Sperm counts have shown a progressive decline across the world since the mid-1900s. Global rates of obesity have been climbing at a similarly alarming rate, suggesting that these two factors may be linked. However, studies examining the relationship between body mass index (BMI) and male fertility have produced conflicting results. These discrepancies among studies are commonly attributed to limitations that are inherent in human studies such as correlational data and confounding factors-limitations that are absent from animal studies. Hence, we conducted a systematic review and meta-analysis of animal studies that experimentally induced obesity with a high-fat diet and measured impacts on sperm traits and/or male fertility. Overall, we found strong, consistent evidence in animal studies that high-fat diets are detrimental for male fertility. Compared with controls, males fed a high-fat diet had smaller testes and sex accessory glands relative to body size, reduced semen quality, reduced mating success, and reduced fertilization success. This is the first time that experimental data of high-fat diet effects on male reproduction have been synthesized in a meta-analysis, and thus, our results provide novel insight to the complex question of how dietary-induced obesity affects male fertility. The strong negative effects detected in animal models suggest that the inconsistent results plaguing human studies are an artefact of limitations inherent in correlational studies rather than a true effect.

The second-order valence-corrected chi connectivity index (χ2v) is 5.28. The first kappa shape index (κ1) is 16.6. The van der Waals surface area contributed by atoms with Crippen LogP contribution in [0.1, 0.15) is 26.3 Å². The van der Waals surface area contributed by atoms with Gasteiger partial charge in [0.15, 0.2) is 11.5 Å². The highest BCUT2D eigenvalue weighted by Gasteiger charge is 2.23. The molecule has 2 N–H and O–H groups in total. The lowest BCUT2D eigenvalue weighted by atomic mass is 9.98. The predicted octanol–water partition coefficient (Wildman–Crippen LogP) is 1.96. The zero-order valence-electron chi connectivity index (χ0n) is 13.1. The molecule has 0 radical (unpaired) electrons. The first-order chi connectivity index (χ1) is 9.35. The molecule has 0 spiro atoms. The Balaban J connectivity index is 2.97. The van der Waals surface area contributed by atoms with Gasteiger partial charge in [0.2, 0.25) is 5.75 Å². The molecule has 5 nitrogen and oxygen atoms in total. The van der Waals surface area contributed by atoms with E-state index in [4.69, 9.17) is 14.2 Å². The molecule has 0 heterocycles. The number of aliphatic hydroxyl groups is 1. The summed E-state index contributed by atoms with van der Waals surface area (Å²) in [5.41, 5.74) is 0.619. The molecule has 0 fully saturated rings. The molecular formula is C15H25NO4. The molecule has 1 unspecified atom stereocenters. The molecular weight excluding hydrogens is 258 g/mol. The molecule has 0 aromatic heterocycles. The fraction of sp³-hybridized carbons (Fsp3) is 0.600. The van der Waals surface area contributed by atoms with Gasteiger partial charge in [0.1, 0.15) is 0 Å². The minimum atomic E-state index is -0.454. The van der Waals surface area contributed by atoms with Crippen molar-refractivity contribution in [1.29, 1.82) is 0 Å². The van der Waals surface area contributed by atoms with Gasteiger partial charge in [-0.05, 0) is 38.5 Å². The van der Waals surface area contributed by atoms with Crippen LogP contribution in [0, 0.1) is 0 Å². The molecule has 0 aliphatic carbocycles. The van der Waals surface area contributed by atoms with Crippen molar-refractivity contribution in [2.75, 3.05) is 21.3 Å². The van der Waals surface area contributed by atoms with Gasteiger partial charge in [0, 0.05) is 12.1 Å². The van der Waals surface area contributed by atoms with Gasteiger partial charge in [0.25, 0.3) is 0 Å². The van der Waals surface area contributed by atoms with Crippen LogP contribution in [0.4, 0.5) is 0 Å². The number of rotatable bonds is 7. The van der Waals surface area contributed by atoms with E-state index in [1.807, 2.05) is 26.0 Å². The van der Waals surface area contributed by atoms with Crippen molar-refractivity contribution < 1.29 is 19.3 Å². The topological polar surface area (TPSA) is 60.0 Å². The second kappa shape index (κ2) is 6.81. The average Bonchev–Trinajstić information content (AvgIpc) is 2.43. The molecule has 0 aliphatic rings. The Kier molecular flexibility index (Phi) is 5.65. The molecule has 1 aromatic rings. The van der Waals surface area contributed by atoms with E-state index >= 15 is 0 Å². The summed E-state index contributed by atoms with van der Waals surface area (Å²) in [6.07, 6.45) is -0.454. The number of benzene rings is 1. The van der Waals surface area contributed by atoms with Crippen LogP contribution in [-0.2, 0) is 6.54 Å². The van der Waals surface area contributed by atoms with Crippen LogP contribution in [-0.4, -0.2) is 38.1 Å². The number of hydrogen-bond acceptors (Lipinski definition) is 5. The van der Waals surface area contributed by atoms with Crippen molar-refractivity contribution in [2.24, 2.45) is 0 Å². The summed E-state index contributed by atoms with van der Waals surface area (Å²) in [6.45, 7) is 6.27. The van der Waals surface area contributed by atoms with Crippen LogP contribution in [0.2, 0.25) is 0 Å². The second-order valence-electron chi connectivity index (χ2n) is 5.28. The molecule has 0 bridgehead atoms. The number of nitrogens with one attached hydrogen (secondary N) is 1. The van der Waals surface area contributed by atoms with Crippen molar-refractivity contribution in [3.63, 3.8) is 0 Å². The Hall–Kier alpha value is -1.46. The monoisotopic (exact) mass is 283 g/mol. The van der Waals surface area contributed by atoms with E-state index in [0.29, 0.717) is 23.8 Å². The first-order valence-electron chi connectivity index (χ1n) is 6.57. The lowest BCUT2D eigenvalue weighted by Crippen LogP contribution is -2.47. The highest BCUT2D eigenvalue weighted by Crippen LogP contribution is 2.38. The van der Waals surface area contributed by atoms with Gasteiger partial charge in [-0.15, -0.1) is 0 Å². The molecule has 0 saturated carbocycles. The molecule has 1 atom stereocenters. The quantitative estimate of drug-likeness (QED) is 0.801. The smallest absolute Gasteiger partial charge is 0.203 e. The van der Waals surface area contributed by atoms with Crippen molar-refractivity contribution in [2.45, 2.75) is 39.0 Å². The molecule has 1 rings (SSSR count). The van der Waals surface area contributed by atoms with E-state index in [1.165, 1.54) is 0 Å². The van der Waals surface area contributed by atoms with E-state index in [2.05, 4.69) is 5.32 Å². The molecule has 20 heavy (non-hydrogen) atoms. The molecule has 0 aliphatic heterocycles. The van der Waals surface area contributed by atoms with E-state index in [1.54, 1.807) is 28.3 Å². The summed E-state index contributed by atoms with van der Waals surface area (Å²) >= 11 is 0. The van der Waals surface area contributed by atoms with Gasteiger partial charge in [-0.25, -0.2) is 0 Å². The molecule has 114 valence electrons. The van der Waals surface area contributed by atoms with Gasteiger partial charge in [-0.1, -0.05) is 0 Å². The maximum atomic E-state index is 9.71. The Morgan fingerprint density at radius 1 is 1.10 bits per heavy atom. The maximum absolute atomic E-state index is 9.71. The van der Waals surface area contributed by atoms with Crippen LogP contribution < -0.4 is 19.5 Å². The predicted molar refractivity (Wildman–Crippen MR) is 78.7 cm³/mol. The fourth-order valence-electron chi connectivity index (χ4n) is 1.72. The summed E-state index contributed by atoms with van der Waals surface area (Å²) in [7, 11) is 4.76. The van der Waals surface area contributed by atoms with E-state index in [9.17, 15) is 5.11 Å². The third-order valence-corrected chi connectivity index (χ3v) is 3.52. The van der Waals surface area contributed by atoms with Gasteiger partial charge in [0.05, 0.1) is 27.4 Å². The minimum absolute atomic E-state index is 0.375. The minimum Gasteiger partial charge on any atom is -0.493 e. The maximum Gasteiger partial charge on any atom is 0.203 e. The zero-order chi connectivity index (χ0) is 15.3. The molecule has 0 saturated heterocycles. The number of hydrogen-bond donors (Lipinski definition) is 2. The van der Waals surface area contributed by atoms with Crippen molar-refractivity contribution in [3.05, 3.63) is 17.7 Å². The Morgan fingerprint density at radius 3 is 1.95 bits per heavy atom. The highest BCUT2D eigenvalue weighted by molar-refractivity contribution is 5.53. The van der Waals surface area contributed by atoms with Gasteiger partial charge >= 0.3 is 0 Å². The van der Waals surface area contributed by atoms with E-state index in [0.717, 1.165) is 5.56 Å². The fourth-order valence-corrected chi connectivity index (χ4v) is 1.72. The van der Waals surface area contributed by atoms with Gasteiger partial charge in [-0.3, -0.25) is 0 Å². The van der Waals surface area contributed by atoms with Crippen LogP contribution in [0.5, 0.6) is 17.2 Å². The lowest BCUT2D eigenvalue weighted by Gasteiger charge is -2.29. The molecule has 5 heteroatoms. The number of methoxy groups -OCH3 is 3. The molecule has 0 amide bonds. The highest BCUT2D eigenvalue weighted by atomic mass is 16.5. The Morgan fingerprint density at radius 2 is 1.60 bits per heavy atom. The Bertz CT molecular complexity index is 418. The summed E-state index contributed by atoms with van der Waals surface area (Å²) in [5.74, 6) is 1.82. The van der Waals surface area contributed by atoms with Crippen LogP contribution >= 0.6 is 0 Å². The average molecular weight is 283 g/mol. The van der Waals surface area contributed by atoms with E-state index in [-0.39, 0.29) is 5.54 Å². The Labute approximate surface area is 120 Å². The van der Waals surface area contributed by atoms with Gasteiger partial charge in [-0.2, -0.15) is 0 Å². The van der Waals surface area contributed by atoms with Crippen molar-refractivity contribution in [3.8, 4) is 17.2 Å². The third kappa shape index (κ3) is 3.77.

Obesity reviews : an official journal of the International Association for the Study of Obesity. 2019 Feb 12 [Epub ahead of print]
Angela J Crean, Alistair M Senior
Sydney School of Veterinary Science, The University of Sydney, Sydney, Australia., Charles Perkins Centre, The University of Sydney, Sydney, Australia.